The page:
Her roles in these two criminal-profiling dramas - Dr. Bedelia Du Maurier, cannibal Hannibal Lecter's psychiatrist, and Stella Gibson, a hardboiled special investigator hunting a serial killer - solidify her grip on the title of TV's biggest ballbuster. When we meet, The Fall's acclaimed second season is three days from having its debut on Netflix, and Anderson seems content, worlds from that character, who sacrifices her life and sanity to catch the complicated psychopathic killer and father Paul Spector, played by the hunky Jamie Dornan (soon to be seen in Fifty Shades of Grey).
When I mention her penchant for challenging roles in gripping psychological dramas, she insists it's not intentional. She's a serious dramatic actor, as evidenced by her roles in television miniseries adaptations of Charles Dickens's Bleak House and Great Expectations. Which is not to say she doesn't find characters who deal with murder fascinating. "It's almost like we're testing how much can we take," she says. "We're pushing our own boundaries in terms of how much of this information can we take in and study and watch before we tip over into that person. There's something definitely addictive about that."
Tomorrow she'll be heading to Toronto to start shooting the upcoming season of Hannibal, but she's also signed on to an as-yet-to-be-announced film project as actor and producer, is writing the second book of her science fiction series A Vision of Fire and is about to write another book that is "coincidentally, about seeking truth." Oh, and there has been chatter recently about conversations between X-Files series creator Chris Carter, Fox executives and her former co-star, David Duchovny, about rebooting the supernatural series in 2016.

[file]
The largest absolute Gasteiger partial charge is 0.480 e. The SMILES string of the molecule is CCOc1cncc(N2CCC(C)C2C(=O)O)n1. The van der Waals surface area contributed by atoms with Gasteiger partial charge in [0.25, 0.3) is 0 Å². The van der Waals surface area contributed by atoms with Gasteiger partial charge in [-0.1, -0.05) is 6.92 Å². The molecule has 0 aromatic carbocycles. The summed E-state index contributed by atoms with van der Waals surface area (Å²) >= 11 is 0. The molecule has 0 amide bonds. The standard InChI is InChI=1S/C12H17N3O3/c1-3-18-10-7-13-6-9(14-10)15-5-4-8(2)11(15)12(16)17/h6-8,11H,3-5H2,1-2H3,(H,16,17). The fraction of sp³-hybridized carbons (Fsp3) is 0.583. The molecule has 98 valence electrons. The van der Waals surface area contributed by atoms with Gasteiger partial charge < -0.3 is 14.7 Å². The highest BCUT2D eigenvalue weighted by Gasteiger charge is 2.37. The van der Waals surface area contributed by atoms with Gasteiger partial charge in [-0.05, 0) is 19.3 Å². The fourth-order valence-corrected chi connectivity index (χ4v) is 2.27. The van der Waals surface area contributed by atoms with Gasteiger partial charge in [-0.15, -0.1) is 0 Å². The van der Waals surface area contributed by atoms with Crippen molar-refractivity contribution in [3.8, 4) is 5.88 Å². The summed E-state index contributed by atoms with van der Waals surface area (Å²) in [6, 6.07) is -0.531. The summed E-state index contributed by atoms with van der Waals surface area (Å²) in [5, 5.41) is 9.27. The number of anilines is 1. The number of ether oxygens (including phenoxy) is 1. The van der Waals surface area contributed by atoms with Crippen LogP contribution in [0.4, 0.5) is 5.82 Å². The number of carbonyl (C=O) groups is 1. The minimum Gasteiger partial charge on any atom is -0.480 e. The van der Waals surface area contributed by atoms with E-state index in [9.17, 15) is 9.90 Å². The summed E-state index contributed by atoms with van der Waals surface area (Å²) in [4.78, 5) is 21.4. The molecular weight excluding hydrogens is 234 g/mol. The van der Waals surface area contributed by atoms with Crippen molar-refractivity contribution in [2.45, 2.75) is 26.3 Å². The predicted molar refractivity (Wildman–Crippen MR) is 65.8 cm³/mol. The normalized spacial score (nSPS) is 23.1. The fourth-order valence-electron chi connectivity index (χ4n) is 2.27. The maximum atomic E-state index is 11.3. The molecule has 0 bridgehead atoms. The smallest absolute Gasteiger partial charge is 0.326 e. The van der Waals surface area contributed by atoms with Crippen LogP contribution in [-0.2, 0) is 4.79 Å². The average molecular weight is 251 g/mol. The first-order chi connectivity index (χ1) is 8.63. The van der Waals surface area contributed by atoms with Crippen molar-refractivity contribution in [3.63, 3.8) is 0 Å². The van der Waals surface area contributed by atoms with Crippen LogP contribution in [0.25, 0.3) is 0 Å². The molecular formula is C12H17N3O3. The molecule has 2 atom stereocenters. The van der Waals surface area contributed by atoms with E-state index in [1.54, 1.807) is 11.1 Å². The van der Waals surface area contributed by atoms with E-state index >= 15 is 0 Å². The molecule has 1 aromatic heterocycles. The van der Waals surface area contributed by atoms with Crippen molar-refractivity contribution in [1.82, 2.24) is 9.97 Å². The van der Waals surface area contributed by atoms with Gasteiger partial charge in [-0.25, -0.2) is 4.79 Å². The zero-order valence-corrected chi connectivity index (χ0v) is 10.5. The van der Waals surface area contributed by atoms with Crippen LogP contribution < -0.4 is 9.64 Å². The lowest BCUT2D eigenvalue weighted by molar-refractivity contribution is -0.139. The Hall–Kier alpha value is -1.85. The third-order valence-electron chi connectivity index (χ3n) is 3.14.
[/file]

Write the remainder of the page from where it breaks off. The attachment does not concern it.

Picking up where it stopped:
So does she have alien DNA that affords her around-the-clock productivity, or has she simply learned to function without sleep while jetting between Chicago, Toronto and London for her projects? She laughs at my alien theory, then puts her face in her hands. Looking up again, her blue eyes are half-mast but lively. "I embrace jet lag for all those quiet hours where one can actually get some work done," she says.
It's then that I spot two diminutive tattoos: a circle on her left hand and an inscription on her right wrist-two of four tattoos that are all in some way about "peace of mind, right mind, right action." Anderson's about to get inked for a fifth time, but she won't tell me what she's getting (or where). Whatever it is, I suspect it will be another reminder about seeking calm amid chaos, especially given her enthusiasm for spirituality books by religion scholar Karen Armstrong and Tibetan Buddhist nun and author Pema Chodron. "I don't ask for help until I'm literally on my knees," she admits. "So I try to transmute some of the pain and discomfort and resentment and frustration."
The Fall's Gibson is a law enforcement officer dedicated to nabbing a serial killer endangering the lives of young women in Belfast. But she isn't the archetypal good cop: She is operating in a moral gray area. In the pursuit of justice, she has only a passing consideration for how her actions affect others; she lies to get ahead and sleeps with a married fellow officer who's killed the next day. To further complicate things, she is an Englishwoman tasked with being an authority figure in Ireland.
She says she's drawn to Gibson for her self-confidence and connection to her femininity, but she is still awed by her. "I don't think I've ever read a character like Stella before. I'm as confounded by her as the audience is," Anderson confesses. "Her behavior sometimes, and the things that she does...I have winced! Yet it's so clearly organic to who she is and within the realms of this personality."
Before we leave I muster the courage to ask her an X-Files fandom question: Is the truth out there? "Well, it better be out there somewhere," she says. "Whether the framework is political or spiritual or metaphysical, the answer is the same answer for all of them, which is yes. It is."